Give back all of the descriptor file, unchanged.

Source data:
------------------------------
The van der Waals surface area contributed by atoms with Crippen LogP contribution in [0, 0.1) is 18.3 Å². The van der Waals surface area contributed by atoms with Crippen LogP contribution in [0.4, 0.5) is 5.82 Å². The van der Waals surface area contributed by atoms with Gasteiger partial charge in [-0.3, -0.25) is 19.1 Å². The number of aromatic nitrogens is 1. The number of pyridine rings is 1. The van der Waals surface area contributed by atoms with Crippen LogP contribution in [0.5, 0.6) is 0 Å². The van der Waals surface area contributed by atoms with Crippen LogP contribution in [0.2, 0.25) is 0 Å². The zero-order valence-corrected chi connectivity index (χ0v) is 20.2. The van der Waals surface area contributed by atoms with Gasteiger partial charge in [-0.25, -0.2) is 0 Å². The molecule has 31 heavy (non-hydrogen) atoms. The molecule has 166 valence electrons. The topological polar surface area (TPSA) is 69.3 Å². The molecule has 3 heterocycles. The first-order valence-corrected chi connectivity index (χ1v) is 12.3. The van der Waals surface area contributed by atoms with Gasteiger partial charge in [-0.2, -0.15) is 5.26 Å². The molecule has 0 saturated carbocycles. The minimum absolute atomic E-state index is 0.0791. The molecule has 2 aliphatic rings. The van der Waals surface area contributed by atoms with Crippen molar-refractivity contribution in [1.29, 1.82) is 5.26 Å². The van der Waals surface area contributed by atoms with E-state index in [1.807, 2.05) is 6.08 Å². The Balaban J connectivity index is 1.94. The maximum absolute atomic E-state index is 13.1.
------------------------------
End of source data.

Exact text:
The van der Waals surface area contributed by atoms with Crippen LogP contribution in [0, 0.1) is 18.3 Å². The van der Waals surface area contributed by atoms with Crippen LogP contribution in [0.4, 0.5) is 5.82 Å². The van der Waals surface area contributed by atoms with Gasteiger partial charge in [-0.3, -0.25) is 19.1 Å². The number of aromatic nitrogens is 1. The number of pyridine rings is 1. The van der Waals surface area contributed by atoms with Crippen LogP contribution in [0.5, 0.6) is 0 Å². The van der Waals surface area contributed by atoms with Crippen LogP contribution in [0.2, 0.25) is 0 Å². The zero-order valence-corrected chi connectivity index (χ0v) is 20.2. The van der Waals surface area contributed by atoms with Gasteiger partial charge in [-0.25, -0.2) is 0 Å². The molecule has 31 heavy (non-hydrogen) atoms. The molecule has 166 valence electrons. The topological polar surface area (TPSA) is 69.3 Å². The molecule has 3 heterocycles. The first-order valence-corrected chi connectivity index (χ1v) is 12.3. The van der Waals surface area contributed by atoms with Gasteiger partial charge in [-0.2, -0.15) is 5.26 Å². The molecule has 0 saturated carbocycles. The minimum absolute atomic E-state index is 0.0791. The molecule has 2 aliphatic rings. The van der Waals surface area contributed by atoms with Crippen molar-refractivity contribution in [1.29, 1.82) is 5.26 Å². The van der Waals surface area contributed by atoms with E-state index in [1.807, 2.05) is 6.08 Å². The Balaban J connectivity index is 1.94. The maximum absolute atomic E-state index is 13.1.